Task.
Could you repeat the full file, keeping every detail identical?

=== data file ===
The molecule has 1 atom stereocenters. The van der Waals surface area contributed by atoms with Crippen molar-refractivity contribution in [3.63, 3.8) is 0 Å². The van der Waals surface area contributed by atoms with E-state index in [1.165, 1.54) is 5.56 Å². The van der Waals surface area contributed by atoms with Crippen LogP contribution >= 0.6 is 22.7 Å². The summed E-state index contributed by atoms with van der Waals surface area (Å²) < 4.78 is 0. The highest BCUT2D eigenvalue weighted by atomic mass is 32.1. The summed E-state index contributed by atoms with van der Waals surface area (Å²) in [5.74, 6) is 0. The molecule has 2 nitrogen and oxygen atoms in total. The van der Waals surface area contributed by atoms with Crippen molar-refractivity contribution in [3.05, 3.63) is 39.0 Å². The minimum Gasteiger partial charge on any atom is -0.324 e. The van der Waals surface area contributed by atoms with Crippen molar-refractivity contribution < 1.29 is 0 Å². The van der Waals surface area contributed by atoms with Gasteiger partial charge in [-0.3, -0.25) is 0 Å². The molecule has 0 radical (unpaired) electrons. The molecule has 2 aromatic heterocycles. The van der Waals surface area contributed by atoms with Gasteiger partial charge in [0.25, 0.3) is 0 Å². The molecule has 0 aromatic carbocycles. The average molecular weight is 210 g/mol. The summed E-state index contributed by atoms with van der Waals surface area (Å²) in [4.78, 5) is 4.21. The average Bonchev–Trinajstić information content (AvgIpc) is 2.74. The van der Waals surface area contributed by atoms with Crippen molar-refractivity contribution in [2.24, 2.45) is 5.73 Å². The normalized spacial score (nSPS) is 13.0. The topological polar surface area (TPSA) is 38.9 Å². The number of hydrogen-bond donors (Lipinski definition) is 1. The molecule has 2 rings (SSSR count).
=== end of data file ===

The molecule has 1 atom stereocenters. The van der Waals surface area contributed by atoms with Crippen molar-refractivity contribution in [3.63, 3.8) is 0 Å². The van der Waals surface area contributed by atoms with E-state index in [1.165, 1.54) is 5.56 Å². The van der Waals surface area contributed by atoms with Crippen LogP contribution >= 0.6 is 22.7 Å². The summed E-state index contributed by atoms with van der Waals surface area (Å²) < 4.78 is 0. The highest BCUT2D eigenvalue weighted by atomic mass is 32.1. The summed E-state index contributed by atoms with van der Waals surface area (Å²) in [5.74, 6) is 0. The molecule has 2 nitrogen and oxygen atoms in total. The van der Waals surface area contributed by atoms with Crippen molar-refractivity contribution in [3.05, 3.63) is 39.0 Å². The minimum Gasteiger partial charge on any atom is -0.324 e. The van der Waals surface area contributed by atoms with Crippen molar-refractivity contribution < 1.29 is 0 Å². The van der Waals surface area contributed by atoms with Gasteiger partial charge in [-0.3, -0.25) is 0 Å². The molecule has 0 radical (unpaired) electrons. The molecule has 2 aromatic heterocycles. The van der Waals surface area contributed by atoms with Gasteiger partial charge in [0.25, 0.3) is 0 Å². The molecule has 0 aromatic carbocycles. The average molecular weight is 210 g/mol. The summed E-state index contributed by atoms with van der Waals surface area (Å²) in [4.78, 5) is 4.21. The average Bonchev–Trinajstić information content (AvgIpc) is 2.74. The van der Waals surface area contributed by atoms with Crippen molar-refractivity contribution in [2.24, 2.45) is 5.73 Å². The normalized spacial score (nSPS) is 13.0. The topological polar surface area (TPSA) is 38.9 Å². The number of hydrogen-bond donors (Lipinski definition) is 1. The molecule has 2 rings (SSSR count).